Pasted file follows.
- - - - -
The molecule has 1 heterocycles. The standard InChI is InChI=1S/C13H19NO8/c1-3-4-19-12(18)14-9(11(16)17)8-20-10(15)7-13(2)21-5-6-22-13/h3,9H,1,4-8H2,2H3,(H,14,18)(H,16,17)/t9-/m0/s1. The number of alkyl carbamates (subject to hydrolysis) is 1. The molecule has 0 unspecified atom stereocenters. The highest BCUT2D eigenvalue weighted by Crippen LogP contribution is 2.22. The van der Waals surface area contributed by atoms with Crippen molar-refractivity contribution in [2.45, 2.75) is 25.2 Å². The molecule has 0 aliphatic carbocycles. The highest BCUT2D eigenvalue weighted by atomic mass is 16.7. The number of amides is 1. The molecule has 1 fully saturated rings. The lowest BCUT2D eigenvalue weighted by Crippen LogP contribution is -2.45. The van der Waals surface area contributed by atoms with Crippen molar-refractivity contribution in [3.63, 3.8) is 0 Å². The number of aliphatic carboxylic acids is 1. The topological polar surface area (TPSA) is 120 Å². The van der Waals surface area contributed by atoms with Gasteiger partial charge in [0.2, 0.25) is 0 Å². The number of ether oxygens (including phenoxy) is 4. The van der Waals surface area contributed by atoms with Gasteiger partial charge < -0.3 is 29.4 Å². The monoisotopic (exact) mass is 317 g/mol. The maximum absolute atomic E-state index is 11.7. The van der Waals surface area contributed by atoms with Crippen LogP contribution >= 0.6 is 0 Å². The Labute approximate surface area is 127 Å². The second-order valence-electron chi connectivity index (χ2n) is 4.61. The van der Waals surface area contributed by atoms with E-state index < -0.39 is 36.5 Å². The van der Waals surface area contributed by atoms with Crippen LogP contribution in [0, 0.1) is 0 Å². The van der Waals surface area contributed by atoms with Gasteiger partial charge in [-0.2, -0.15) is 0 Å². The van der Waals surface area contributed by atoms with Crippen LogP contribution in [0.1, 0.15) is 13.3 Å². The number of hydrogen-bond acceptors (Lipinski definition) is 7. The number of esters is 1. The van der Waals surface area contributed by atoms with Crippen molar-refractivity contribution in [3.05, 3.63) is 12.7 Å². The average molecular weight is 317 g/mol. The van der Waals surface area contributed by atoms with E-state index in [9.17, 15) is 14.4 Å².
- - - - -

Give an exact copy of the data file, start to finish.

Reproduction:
The molecule has 1 heterocycles. The standard InChI is InChI=1S/C13H19NO8/c1-3-4-19-12(18)14-9(11(16)17)8-20-10(15)7-13(2)21-5-6-22-13/h3,9H,1,4-8H2,2H3,(H,14,18)(H,16,17)/t9-/m0/s1. The number of alkyl carbamates (subject to hydrolysis) is 1. The molecule has 0 unspecified atom stereocenters. The highest BCUT2D eigenvalue weighted by Crippen LogP contribution is 2.22. The van der Waals surface area contributed by atoms with Crippen molar-refractivity contribution in [2.45, 2.75) is 25.2 Å². The molecule has 0 aliphatic carbocycles. The highest BCUT2D eigenvalue weighted by atomic mass is 16.7. The number of amides is 1. The molecule has 1 fully saturated rings. The lowest BCUT2D eigenvalue weighted by Crippen LogP contribution is -2.45. The van der Waals surface area contributed by atoms with Crippen molar-refractivity contribution in [3.63, 3.8) is 0 Å². The number of aliphatic carboxylic acids is 1. The topological polar surface area (TPSA) is 120 Å². The van der Waals surface area contributed by atoms with Gasteiger partial charge in [0.2, 0.25) is 0 Å². The number of ether oxygens (including phenoxy) is 4. The van der Waals surface area contributed by atoms with Gasteiger partial charge < -0.3 is 29.4 Å². The monoisotopic (exact) mass is 317 g/mol. The maximum absolute atomic E-state index is 11.7. The van der Waals surface area contributed by atoms with Crippen LogP contribution >= 0.6 is 0 Å². The Labute approximate surface area is 127 Å². The second-order valence-electron chi connectivity index (χ2n) is 4.61. The van der Waals surface area contributed by atoms with E-state index < -0.39 is 36.5 Å². The van der Waals surface area contributed by atoms with Crippen LogP contribution in [0, 0.1) is 0 Å². The van der Waals surface area contributed by atoms with Gasteiger partial charge in [-0.2, -0.15) is 0 Å². The van der Waals surface area contributed by atoms with Crippen LogP contribution in [0.1, 0.15) is 13.3 Å². The number of hydrogen-bond acceptors (Lipinski definition) is 7. The number of esters is 1. The van der Waals surface area contributed by atoms with Crippen molar-refractivity contribution in [3.05, 3.63) is 12.7 Å². The average molecular weight is 317 g/mol. The van der Waals surface area contributed by atoms with E-state index in [9.17, 15) is 14.4 Å².